Thomas G. Bever
Many characteristics of every language are due to political and social accidents. For example, the names in different languages for animals are not systematically related to any particular property of the animals; the words "dog, chien, hund..." all refer to the same animal even though their sounds differ greatly. This variability of languages makes it appear that children come into the world with uncommitted minds about many of the specific aspects of the particular language that their parents speak. Previous chapters have described the kinds of abstract rules that describe biologically arbitrary, but socially important, differences in specific sounds, words, and meanings in different languages. In this chapter, I shall discuss some built-in habits of perception that are common to the mental life of all human beings, and I will show some of the consequences for language structure of these perceptual habits. I want to convince you that man aspects of linguistic structure are not arbituary at all, nor merely due to social and political accidents, but rather that many conventional linguistic rules exist to help the language accommodate to the peculiarities of our habits of perception.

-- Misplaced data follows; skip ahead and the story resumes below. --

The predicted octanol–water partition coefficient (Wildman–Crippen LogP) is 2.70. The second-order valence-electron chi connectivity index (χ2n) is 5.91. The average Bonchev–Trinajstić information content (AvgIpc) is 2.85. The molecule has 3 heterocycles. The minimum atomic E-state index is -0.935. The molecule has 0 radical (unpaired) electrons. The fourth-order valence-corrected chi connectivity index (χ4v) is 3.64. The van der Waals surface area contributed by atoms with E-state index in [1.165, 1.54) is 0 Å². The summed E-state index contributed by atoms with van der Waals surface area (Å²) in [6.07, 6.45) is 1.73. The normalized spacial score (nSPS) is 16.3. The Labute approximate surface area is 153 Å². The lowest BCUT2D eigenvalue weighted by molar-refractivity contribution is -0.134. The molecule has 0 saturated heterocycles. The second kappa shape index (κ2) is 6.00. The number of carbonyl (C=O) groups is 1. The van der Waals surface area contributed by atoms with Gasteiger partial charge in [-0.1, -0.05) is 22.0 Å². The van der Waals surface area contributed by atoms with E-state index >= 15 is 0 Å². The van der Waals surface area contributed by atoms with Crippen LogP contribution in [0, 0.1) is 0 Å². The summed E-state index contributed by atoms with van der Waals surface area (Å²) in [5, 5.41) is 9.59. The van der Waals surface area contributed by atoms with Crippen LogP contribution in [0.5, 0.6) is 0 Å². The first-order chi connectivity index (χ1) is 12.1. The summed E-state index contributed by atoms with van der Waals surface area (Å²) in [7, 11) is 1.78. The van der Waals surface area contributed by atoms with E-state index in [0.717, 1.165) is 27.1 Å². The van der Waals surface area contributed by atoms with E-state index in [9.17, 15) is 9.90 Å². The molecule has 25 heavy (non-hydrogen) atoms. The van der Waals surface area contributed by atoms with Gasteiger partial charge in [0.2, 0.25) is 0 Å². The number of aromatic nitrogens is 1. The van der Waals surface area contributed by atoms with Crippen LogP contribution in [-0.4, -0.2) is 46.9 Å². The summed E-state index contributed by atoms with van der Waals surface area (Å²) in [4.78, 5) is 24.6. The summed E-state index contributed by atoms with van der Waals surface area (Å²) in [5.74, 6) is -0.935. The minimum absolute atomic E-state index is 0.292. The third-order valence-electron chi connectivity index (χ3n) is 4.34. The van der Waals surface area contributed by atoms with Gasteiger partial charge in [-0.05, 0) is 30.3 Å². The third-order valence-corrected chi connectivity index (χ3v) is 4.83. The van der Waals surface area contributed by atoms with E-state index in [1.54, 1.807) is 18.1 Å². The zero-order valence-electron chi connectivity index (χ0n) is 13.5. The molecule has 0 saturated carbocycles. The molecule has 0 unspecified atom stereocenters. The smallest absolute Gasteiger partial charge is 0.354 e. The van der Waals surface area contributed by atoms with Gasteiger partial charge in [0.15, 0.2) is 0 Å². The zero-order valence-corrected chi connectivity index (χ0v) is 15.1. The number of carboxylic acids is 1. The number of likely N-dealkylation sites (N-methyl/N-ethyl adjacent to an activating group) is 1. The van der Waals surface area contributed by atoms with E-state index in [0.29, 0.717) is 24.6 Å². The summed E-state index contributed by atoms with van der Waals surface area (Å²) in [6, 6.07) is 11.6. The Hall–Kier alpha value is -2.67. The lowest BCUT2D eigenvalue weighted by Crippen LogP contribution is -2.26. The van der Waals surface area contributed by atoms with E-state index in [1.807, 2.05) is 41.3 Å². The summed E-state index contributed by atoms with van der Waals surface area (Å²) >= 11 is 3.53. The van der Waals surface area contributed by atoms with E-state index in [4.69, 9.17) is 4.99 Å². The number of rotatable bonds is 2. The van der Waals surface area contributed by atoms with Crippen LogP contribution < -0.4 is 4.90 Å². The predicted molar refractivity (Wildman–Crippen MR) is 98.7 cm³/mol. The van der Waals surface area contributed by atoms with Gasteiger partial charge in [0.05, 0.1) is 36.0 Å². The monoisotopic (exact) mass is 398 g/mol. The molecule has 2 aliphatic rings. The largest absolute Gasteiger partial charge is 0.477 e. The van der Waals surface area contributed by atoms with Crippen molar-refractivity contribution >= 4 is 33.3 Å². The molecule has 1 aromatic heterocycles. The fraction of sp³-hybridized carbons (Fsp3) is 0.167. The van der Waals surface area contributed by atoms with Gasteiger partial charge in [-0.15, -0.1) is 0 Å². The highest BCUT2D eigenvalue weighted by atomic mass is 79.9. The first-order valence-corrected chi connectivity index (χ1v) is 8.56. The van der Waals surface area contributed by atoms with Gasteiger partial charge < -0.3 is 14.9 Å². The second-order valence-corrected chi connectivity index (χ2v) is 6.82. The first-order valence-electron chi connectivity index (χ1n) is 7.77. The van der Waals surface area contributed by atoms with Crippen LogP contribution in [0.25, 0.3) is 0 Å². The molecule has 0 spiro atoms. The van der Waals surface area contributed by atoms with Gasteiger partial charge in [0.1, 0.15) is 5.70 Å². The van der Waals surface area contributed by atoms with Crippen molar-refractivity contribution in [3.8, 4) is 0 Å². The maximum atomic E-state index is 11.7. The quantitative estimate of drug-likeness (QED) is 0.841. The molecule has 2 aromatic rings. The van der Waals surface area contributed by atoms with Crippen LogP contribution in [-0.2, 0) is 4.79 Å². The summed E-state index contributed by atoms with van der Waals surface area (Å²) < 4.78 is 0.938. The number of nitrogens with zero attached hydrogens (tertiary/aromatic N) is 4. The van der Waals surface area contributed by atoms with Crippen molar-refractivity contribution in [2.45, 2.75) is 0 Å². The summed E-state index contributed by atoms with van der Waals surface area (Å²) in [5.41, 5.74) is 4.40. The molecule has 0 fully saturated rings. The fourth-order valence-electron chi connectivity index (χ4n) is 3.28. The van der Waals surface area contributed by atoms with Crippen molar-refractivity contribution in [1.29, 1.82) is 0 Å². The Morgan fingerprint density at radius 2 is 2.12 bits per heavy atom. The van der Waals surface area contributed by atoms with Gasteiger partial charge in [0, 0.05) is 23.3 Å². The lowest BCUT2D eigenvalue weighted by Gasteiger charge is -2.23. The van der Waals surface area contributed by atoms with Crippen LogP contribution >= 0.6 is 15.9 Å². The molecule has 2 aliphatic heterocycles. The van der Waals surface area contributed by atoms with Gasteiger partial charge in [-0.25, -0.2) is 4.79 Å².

One outstanding characteristics of human perception is that we tend to organize our conscious perception of the world in terms of the highest available level of organization. For example, when you look at your radio you do not identify it as a particular combination of tubes, transistors, and wires in a box, but as a radio. When a truck drives past you don't perceive two tons of brightly colored noisy metal, you perceive a truck. Of course, you can try to perceive the world as a series